Encouraging children to drink more water and increasing their access to it at school may help prevent unhealthy weight gain, according to a new study in California elementary schools.
Water is a healthier drink than sugar-sweetened beverages, which are known to increase overweight and obesity. Researchers conducted a trial of the Water First program among 1,249 fourth graders at low-income schools in California’s Bay area. Nine schools installed water stations and engaged students with schoolwide promotions and both in-class and at-home lessons about the benefits of drinking water. Nine other schools served as a control group.
Authors reported their findings in “Effectiveness of a School Drinking Water Promotion and Access Program for Overweight Prevention,” (Patel AI, et al. Pediatrics. Aug. 7, 2023).
At seven months, there was no significant difference in the percentage of students deemed overweight from either group. At 15 months, overweight prevalence in the control group increased 3.7 points from 47.7% at baseline to 51.4%. The prevalence of overweight in the intervention group increased just 0.5 points from 49.5% to 50%.
“Despite the small effects of school-based obesity prevention programs like Water First, they have the potential to impact large numbers of children at a lower cost than more intensive clinical interventions,” authors wrote.
While the Water First program had a positive impact on overweight, it did not appear to change obesity rates. Authors said, “more intensive clinical interventions, and more comprehensive prevention efforts targeting the home environment may be needed to improve the weight status of students who already have obesity or severe obesity.”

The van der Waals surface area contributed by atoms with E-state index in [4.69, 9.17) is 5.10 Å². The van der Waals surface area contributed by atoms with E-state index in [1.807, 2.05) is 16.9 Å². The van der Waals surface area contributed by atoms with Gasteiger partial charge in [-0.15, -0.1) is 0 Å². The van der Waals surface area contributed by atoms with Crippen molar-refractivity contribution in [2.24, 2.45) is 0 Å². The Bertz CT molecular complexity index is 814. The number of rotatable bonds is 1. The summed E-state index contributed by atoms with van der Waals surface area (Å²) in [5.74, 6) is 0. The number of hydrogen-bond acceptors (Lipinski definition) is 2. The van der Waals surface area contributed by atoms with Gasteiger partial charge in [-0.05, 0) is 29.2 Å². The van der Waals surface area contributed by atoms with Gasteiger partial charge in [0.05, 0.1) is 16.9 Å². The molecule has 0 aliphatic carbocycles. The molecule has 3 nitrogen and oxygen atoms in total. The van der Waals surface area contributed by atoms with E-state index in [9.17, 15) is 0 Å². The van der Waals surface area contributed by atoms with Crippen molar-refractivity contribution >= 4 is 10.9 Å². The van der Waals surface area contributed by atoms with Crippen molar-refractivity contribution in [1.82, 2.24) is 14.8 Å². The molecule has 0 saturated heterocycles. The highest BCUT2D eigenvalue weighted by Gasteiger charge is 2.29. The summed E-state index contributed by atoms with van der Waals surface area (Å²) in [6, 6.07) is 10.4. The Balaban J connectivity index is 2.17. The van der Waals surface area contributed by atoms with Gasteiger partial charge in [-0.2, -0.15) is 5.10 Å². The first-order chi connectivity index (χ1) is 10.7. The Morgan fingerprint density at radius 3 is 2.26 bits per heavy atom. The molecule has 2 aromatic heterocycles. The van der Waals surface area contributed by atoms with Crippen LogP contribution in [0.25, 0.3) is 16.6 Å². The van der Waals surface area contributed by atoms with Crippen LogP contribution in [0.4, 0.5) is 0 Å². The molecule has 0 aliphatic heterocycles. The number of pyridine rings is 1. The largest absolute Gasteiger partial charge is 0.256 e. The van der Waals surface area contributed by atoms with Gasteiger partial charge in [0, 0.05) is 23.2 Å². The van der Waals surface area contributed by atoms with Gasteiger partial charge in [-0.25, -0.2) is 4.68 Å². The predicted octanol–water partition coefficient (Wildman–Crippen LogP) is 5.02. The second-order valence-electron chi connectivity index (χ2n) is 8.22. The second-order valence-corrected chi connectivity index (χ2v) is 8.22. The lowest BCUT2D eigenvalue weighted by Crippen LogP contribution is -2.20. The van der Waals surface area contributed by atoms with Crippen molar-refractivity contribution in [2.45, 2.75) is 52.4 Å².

As a secondary analysis, researchers observed water consumption at school. They found the intervention group had larger increases in water intake at lunch and recess at seven months compared to the control group, but increases were not sustained at 15 months. They noted the water promotions in the study lasted only six months and called for continued encouragement.
At baseline and seven months, families were asked about children’s food and beverage consumption in the past 24 hours. Total calories and sugar-sweetened beverage calories in the intervention group stayed about the same.
Author Anisha I. Patel, M.D., M.S.P.H., M.S.H.S., professor of pediatrics at Stanford University, said she was not surprised the study found no overall calorie difference because there were only two food recalls for each student. She said the data showed the intervention “helped some children but not others.”
Authors concluded Water First “holds promise for preventing overweight in children.” In a video abstract with the study, they encouraged continued promotion of water in schools.
“Educating and enabling kids to practice simple, healthy habits such as drinking water at school can impact their health,” they said, “helping to prevent unhealthy weight gain and the chronic diseases that come with it.”